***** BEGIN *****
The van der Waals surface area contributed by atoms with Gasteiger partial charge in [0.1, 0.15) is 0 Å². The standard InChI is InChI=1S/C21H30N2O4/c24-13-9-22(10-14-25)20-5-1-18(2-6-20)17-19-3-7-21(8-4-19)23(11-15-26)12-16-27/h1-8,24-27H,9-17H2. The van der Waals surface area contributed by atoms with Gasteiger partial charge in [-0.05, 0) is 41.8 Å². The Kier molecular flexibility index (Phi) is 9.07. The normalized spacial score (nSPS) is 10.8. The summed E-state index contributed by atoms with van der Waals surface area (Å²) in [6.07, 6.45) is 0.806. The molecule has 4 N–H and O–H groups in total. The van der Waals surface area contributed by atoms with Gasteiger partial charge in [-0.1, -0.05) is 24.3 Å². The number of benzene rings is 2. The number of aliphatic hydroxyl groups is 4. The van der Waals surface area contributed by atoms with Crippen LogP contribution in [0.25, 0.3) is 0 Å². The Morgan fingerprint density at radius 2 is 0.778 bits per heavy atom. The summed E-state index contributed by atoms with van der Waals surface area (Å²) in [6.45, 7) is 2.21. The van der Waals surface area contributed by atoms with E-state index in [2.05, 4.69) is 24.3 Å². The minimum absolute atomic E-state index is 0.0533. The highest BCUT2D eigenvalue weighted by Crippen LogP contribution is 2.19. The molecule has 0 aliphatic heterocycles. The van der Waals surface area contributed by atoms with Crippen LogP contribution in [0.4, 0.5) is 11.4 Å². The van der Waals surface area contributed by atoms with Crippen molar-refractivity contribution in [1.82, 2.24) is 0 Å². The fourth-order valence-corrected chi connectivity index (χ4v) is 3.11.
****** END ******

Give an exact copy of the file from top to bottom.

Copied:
The van der Waals surface area contributed by atoms with Gasteiger partial charge in [0.1, 0.15) is 0 Å². The standard InChI is InChI=1S/C21H30N2O4/c24-13-9-22(10-14-25)20-5-1-18(2-6-20)17-19-3-7-21(8-4-19)23(11-15-26)12-16-27/h1-8,24-27H,9-17H2. The van der Waals surface area contributed by atoms with Gasteiger partial charge in [-0.05, 0) is 41.8 Å². The Kier molecular flexibility index (Phi) is 9.07. The normalized spacial score (nSPS) is 10.8. The summed E-state index contributed by atoms with van der Waals surface area (Å²) in [6.07, 6.45) is 0.806. The molecule has 4 N–H and O–H groups in total. The van der Waals surface area contributed by atoms with Gasteiger partial charge in [-0.1, -0.05) is 24.3 Å². The number of benzene rings is 2. The number of aliphatic hydroxyl groups is 4. The van der Waals surface area contributed by atoms with Crippen LogP contribution in [0.25, 0.3) is 0 Å². The Morgan fingerprint density at radius 2 is 0.778 bits per heavy atom. The summed E-state index contributed by atoms with van der Waals surface area (Å²) in [6.45, 7) is 2.21. The van der Waals surface area contributed by atoms with E-state index in [2.05, 4.69) is 24.3 Å². The minimum absolute atomic E-state index is 0.0533. The highest BCUT2D eigenvalue weighted by Crippen LogP contribution is 2.19. The molecule has 0 aliphatic heterocycles. The van der Waals surface area contributed by atoms with Crippen LogP contribution in [0.4, 0.5) is 11.4 Å². The van der Waals surface area contributed by atoms with Crippen molar-refractivity contribution in [1.82, 2.24) is 0 Å². The fourth-order valence-corrected chi connectivity index (χ4v) is 3.11.